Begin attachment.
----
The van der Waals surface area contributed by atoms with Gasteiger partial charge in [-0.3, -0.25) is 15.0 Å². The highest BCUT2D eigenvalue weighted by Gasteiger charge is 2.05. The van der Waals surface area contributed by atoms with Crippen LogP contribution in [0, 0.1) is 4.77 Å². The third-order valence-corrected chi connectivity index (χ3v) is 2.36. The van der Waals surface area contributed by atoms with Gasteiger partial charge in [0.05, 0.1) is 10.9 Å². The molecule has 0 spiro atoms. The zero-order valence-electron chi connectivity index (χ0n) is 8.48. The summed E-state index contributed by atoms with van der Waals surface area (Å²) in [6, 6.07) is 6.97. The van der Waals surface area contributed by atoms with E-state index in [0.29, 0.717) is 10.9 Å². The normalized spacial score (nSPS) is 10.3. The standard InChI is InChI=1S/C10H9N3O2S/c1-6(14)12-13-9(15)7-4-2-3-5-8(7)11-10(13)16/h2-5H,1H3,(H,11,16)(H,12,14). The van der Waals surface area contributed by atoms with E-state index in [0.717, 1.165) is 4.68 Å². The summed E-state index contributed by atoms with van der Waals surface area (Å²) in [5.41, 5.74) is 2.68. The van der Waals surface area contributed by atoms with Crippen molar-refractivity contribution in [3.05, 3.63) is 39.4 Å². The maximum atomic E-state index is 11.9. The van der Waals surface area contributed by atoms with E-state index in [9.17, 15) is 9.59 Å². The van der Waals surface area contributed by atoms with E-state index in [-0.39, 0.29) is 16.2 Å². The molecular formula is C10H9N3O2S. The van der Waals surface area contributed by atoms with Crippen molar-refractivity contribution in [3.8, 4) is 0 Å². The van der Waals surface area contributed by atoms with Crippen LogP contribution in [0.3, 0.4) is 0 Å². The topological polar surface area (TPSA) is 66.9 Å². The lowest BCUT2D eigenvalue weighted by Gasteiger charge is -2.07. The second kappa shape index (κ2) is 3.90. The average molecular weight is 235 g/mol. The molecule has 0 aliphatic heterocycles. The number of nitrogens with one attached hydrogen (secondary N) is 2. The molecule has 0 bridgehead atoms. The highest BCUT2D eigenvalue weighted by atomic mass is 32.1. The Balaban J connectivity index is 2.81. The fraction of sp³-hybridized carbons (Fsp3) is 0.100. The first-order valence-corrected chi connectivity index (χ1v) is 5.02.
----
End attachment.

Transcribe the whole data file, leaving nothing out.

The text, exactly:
The van der Waals surface area contributed by atoms with Gasteiger partial charge in [-0.3, -0.25) is 15.0 Å². The highest BCUT2D eigenvalue weighted by Gasteiger charge is 2.05. The van der Waals surface area contributed by atoms with Crippen LogP contribution in [0, 0.1) is 4.77 Å². The third-order valence-corrected chi connectivity index (χ3v) is 2.36. The van der Waals surface area contributed by atoms with Gasteiger partial charge in [0.05, 0.1) is 10.9 Å². The molecule has 0 spiro atoms. The zero-order valence-electron chi connectivity index (χ0n) is 8.48. The summed E-state index contributed by atoms with van der Waals surface area (Å²) in [6, 6.07) is 6.97. The van der Waals surface area contributed by atoms with E-state index in [0.29, 0.717) is 10.9 Å². The normalized spacial score (nSPS) is 10.3. The standard InChI is InChI=1S/C10H9N3O2S/c1-6(14)12-13-9(15)7-4-2-3-5-8(7)11-10(13)16/h2-5H,1H3,(H,11,16)(H,12,14). The van der Waals surface area contributed by atoms with E-state index in [0.717, 1.165) is 4.68 Å². The summed E-state index contributed by atoms with van der Waals surface area (Å²) in [5.41, 5.74) is 2.68. The van der Waals surface area contributed by atoms with Crippen molar-refractivity contribution in [3.05, 3.63) is 39.4 Å². The maximum atomic E-state index is 11.9. The van der Waals surface area contributed by atoms with E-state index in [9.17, 15) is 9.59 Å². The van der Waals surface area contributed by atoms with E-state index in [-0.39, 0.29) is 16.2 Å². The molecular formula is C10H9N3O2S. The van der Waals surface area contributed by atoms with Crippen molar-refractivity contribution in [3.8, 4) is 0 Å². The van der Waals surface area contributed by atoms with Crippen LogP contribution in [0.3, 0.4) is 0 Å². The topological polar surface area (TPSA) is 66.9 Å². The lowest BCUT2D eigenvalue weighted by Gasteiger charge is -2.07. The second kappa shape index (κ2) is 3.90. The average molecular weight is 235 g/mol. The molecule has 0 aliphatic heterocycles. The number of nitrogens with one attached hydrogen (secondary N) is 2. The molecule has 0 bridgehead atoms. The highest BCUT2D eigenvalue weighted by atomic mass is 32.1. The Balaban J connectivity index is 2.81. The fraction of sp³-hybridized carbons (Fsp3) is 0.100. The first-order valence-corrected chi connectivity index (χ1v) is 5.02.